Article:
Vagabond Press

Running time by Emily Stewart & Inheritance by Nellie Le Beau

by
June 2022, no. 443

The lyric subject, literature’s most intimate ‘I’, has vexed critics for centuries. Is it the poet? Is it a fiction, a device? Or is the relation between author and speaker, as Jonathan Culler suggests, ‘indeterminate’, such that ‘any model … that attempts to fix or prescribe that relationship will be inadequate’? Two new award-winning Australian poetry collections offer fine-grained considerations of personhood and the poem’s capacity to represent it.

... (read more)

Endings & Spacings by Pam Brown & >>> & || (accelerations and inertias) by Dan Disney

by
January–February 2022, no. 439

‘Endings & Spacings’ opens with a confession: after several decades of ‘making connections / through strings of words’, Pam Brown is no closer to answering the question, ‘what does a poet / do’? In interviews, Brown tends to describe writing poetry as a kind of ‘benign compulsion’, an engagement with the world that must be critical to be interesting but that ‘can’t answer questions any better than anything else’, as she asserted in Meanjin in 2001 and has resolutely maintained ever since. In her latest collection, Endings & Spacings, even this benign compulsion – ‘dwindling now’ – comes under threat, its benignity troubled by the resemblance between arranging lines on the page and the curation of fragments in a virtual ‘museum / of imperial plunder’.

... (read more)

Capacity by LK Holt & Theory of Colours by Bella Li

by
November 2021, no. 437

These days, poetry is primarily a visual experience. So claims the American poet and theorist Cole Swensen, whose essay ‘To Writewithize’ argues for a new definition of ekphrasis. Traditionally understood to be writing about visual art, ekphrasis typically has a poet stand across from a painting or sculpture, in a kind of face-off, and write about it. To ‘writewithize’, however, is to take a different approach: this is not writing made about art but made with it. This is writing that, in Swensen’s words, ‘lives with the work and its disturbances’. Two new Vagabond releases by Bella Li and LK Holt are doing ekphrastic and intertextual work that is exquisitely disturbing. These are moody books of allusion and visual play by two of Melbourne’s most brilliant poets.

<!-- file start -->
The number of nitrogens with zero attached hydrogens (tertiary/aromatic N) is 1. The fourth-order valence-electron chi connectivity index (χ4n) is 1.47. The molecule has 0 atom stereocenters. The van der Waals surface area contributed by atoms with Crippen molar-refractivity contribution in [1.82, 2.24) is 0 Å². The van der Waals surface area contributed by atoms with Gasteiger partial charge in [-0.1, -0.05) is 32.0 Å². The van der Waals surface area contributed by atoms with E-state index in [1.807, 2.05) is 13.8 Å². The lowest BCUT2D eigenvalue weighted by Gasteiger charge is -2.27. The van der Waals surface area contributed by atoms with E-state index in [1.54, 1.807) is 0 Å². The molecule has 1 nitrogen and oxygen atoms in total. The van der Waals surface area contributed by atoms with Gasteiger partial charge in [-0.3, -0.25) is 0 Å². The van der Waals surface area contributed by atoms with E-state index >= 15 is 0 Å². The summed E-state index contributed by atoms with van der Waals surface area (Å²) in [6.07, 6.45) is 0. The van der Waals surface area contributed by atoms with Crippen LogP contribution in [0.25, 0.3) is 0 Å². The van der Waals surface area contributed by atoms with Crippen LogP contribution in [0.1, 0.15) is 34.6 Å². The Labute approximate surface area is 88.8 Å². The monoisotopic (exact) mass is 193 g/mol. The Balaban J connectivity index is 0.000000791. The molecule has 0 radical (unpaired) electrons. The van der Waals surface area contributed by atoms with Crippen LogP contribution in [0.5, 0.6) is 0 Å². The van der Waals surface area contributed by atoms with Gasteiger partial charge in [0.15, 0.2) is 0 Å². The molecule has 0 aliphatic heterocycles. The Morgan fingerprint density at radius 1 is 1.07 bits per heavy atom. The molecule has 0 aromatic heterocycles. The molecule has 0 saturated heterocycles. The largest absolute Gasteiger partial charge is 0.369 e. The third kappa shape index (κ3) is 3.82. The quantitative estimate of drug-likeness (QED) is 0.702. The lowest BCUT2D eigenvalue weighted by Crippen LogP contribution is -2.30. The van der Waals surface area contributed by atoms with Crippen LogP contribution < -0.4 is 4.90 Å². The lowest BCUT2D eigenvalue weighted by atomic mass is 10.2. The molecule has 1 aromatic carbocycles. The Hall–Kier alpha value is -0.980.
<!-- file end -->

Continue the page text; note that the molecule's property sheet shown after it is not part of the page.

... (read more)

Good poetry uncovers the secret in the manifest, and the manifest in the secret. Three new collections throw this paradox into vibrant, unsettling relief. Each book deserves a broad readership. Each beats back the lethargic thinking that has invaded society under the cover of the pandemic.

... (read more)

Tilt by Kate Lilley

by
October 2020, no. 425

‘Even if truth be drawn from the work,’ writes Maurice Blanchot, ‘the work overruns it, takes it back into itself to bury and hide it.’ This strange, poetic movement to conceal what is manifest brings to mind another statement, by the psychiatrist and author Judith Herman: ‘The conflict between the will to deny horrible events and the will to proclaim them aloud is the central dialectic of psychological trauma.’

... (read more)

Peter Boyle’s Enfolded in the Wings of a Great Darkness (Vagabond Press, $25 pb, 82 pp) is a book-length elegiac poem dedicated to his partner, the anthropologist Deborah Bird Rose (1946–2018). Unlike other works lamenting the illness and loss of a spouse, Boyle’s collection largely avoids representing the day-to-day demands of suffering from (or caring for someone suffering from) an incurable disease. Instead, Boyle’s poetry sequence offers a more metaphysical approach to the uncertainty and grief that he and his partner faced.

... (read more)

A few pages into this collection we read the line: ‘all of it is lies’. ‘It’ signals the irritation that motivates much of Pam Brown’s writing in click here for what we do. Memory, in these poems, is a problem. Brown’s is very much a poetry of movement: she desires to stay light and mobile, not to be detained by memory ...

... (read more)

There is a shimmering, ludic intelligence to this collection of poems, Philip Mead’s first since 1984. The word ‘comeback’ is apt, with its grace note of gladness for renewed possibilities. Opening any new work, the anticipation is acute: will I be changed by reading this, and if so, how? What might I think, feel, or recognise ...

... (read more)

Archipelago by Adam Aitken & Present by Elizabeth Allen

by
May 2018, no. 401

Both Adam Aitken’s Archipelago and Elizabeth Allen’s Present examine the establishment and mutability of identity in the worlds of objects, histories, literature, and media in which they place their speakers. Of course, the exploration of identity is a common theme of poetry, particularly as it pertains to how the material of language ...

... (read more)

All writers need good bookshelves, but the poet, perhaps more than any other writer, is charged with the involuntary dispensation and relentless accumulation of reading material. This is partly due to the proclivities of the producers and partly due to the characteristics of the form itself. As the notable cultural critic Pierre Bourdieu remarked, poetry's effects d ...

Page 1 of 2